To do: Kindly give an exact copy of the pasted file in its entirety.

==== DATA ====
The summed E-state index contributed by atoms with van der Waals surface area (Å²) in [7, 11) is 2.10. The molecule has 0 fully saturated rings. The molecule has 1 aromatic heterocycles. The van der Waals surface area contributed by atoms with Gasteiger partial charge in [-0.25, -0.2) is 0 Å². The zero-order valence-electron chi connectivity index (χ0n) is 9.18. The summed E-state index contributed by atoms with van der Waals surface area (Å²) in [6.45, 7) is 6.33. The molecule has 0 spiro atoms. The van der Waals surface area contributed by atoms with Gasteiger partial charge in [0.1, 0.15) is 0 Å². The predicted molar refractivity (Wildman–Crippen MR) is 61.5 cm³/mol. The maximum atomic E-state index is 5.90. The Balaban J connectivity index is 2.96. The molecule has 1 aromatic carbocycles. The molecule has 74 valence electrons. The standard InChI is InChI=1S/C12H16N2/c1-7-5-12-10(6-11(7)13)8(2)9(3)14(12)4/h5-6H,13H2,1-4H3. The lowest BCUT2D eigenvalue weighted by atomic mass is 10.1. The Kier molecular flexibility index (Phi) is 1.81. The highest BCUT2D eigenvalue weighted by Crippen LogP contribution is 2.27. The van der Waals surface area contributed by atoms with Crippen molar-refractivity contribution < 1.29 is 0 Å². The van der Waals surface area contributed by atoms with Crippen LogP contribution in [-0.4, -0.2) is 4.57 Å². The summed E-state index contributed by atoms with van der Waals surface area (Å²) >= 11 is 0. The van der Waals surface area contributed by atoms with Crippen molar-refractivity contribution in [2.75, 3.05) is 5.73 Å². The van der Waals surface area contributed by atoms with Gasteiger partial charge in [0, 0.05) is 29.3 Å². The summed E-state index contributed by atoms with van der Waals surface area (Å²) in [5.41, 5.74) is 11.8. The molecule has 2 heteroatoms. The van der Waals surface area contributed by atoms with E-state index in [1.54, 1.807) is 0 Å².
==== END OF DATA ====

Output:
The summed E-state index contributed by atoms with van der Waals surface area (Å²) in [7, 11) is 2.10. The molecule has 0 fully saturated rings. The molecule has 1 aromatic heterocycles. The van der Waals surface area contributed by atoms with Gasteiger partial charge in [-0.25, -0.2) is 0 Å². The zero-order valence-electron chi connectivity index (χ0n) is 9.18. The summed E-state index contributed by atoms with van der Waals surface area (Å²) in [6.45, 7) is 6.33. The molecule has 0 spiro atoms. The van der Waals surface area contributed by atoms with Gasteiger partial charge in [0.1, 0.15) is 0 Å². The predicted molar refractivity (Wildman–Crippen MR) is 61.5 cm³/mol. The maximum atomic E-state index is 5.90. The Balaban J connectivity index is 2.96. The molecule has 1 aromatic carbocycles. The molecule has 74 valence electrons. The standard InChI is InChI=1S/C12H16N2/c1-7-5-12-10(6-11(7)13)8(2)9(3)14(12)4/h5-6H,13H2,1-4H3. The lowest BCUT2D eigenvalue weighted by atomic mass is 10.1. The Kier molecular flexibility index (Phi) is 1.81. The highest BCUT2D eigenvalue weighted by Crippen LogP contribution is 2.27. The van der Waals surface area contributed by atoms with Crippen molar-refractivity contribution < 1.29 is 0 Å². The van der Waals surface area contributed by atoms with Crippen LogP contribution in [-0.4, -0.2) is 4.57 Å². The summed E-state index contributed by atoms with van der Waals surface area (Å²) >= 11 is 0. The van der Waals surface area contributed by atoms with Crippen molar-refractivity contribution in [2.75, 3.05) is 5.73 Å². The van der Waals surface area contributed by atoms with Gasteiger partial charge in [0, 0.05) is 29.3 Å². The summed E-state index contributed by atoms with van der Waals surface area (Å²) in [5.41, 5.74) is 11.8. The molecule has 2 heteroatoms. The van der Waals surface area contributed by atoms with E-state index in [1.54, 1.807) is 0 Å².